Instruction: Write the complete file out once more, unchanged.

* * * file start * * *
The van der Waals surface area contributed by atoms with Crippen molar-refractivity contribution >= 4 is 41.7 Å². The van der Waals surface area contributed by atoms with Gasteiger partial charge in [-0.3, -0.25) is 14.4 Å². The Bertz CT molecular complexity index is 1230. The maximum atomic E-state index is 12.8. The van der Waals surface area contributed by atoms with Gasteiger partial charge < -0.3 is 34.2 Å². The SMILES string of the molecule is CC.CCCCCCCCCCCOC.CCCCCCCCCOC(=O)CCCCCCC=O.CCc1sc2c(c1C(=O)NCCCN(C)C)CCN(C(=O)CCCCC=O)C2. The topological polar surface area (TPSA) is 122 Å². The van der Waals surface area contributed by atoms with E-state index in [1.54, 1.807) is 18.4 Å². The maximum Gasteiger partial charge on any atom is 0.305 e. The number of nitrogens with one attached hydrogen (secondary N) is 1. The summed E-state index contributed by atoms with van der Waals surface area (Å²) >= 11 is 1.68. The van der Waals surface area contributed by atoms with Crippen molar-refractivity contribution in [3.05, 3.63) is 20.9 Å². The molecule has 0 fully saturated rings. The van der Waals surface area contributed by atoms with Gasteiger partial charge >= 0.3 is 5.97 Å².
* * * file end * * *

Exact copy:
The van der Waals surface area contributed by atoms with Crippen molar-refractivity contribution >= 4 is 41.7 Å². The van der Waals surface area contributed by atoms with Gasteiger partial charge in [-0.3, -0.25) is 14.4 Å². The Bertz CT molecular complexity index is 1230. The maximum atomic E-state index is 12.8. The van der Waals surface area contributed by atoms with Gasteiger partial charge < -0.3 is 34.2 Å². The SMILES string of the molecule is CC.CCCCCCCCCCCOC.CCCCCCCCCOC(=O)CCCCCCC=O.CCc1sc2c(c1C(=O)NCCCN(C)C)CCN(C(=O)CCCCC=O)C2. The topological polar surface area (TPSA) is 122 Å². The van der Waals surface area contributed by atoms with E-state index in [1.54, 1.807) is 18.4 Å². The maximum Gasteiger partial charge on any atom is 0.305 e. The number of nitrogens with one attached hydrogen (secondary N) is 1. The summed E-state index contributed by atoms with van der Waals surface area (Å²) >= 11 is 1.68. The van der Waals surface area contributed by atoms with Crippen molar-refractivity contribution in [3.05, 3.63) is 20.9 Å². The molecule has 0 fully saturated rings. The van der Waals surface area contributed by atoms with Gasteiger partial charge >= 0.3 is 5.97 Å².